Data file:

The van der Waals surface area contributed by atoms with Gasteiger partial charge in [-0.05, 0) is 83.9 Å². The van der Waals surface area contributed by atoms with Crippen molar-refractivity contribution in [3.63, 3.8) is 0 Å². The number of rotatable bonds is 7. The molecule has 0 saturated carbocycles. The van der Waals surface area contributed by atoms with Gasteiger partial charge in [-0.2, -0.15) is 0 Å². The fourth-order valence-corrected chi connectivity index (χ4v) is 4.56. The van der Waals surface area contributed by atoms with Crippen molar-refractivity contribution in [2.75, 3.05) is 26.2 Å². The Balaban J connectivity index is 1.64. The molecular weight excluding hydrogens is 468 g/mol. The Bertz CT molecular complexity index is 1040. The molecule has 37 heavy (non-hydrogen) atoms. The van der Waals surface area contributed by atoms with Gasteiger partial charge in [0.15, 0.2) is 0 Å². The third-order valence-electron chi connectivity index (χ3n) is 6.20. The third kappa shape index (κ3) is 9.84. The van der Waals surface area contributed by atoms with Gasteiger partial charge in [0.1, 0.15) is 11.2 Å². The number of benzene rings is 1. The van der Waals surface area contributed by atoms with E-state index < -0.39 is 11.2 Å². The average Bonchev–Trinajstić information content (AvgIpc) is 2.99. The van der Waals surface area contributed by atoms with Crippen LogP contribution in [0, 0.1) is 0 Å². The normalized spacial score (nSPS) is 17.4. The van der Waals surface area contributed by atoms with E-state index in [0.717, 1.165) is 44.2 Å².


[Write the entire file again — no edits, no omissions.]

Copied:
The van der Waals surface area contributed by atoms with Gasteiger partial charge in [-0.05, 0) is 83.9 Å². The van der Waals surface area contributed by atoms with Crippen molar-refractivity contribution in [3.63, 3.8) is 0 Å². The number of rotatable bonds is 7. The molecule has 0 saturated carbocycles. The van der Waals surface area contributed by atoms with Gasteiger partial charge in [-0.2, -0.15) is 0 Å². The fourth-order valence-corrected chi connectivity index (χ4v) is 4.56. The van der Waals surface area contributed by atoms with Crippen molar-refractivity contribution in [2.75, 3.05) is 26.2 Å². The Balaban J connectivity index is 1.64. The molecular weight excluding hydrogens is 468 g/mol. The Bertz CT molecular complexity index is 1040. The molecule has 37 heavy (non-hydrogen) atoms. The van der Waals surface area contributed by atoms with Gasteiger partial charge in [0.15, 0.2) is 0 Å². The third-order valence-electron chi connectivity index (χ3n) is 6.20. The third kappa shape index (κ3) is 9.84. The van der Waals surface area contributed by atoms with Gasteiger partial charge in [0.1, 0.15) is 11.2 Å². The number of benzene rings is 1. The van der Waals surface area contributed by atoms with E-state index < -0.39 is 11.2 Å². The average Bonchev–Trinajstić information content (AvgIpc) is 2.99. The van der Waals surface area contributed by atoms with Crippen LogP contribution in [0, 0.1) is 0 Å². The normalized spacial score (nSPS) is 17.4. The van der Waals surface area contributed by atoms with E-state index in [0.717, 1.165) is 44.2 Å².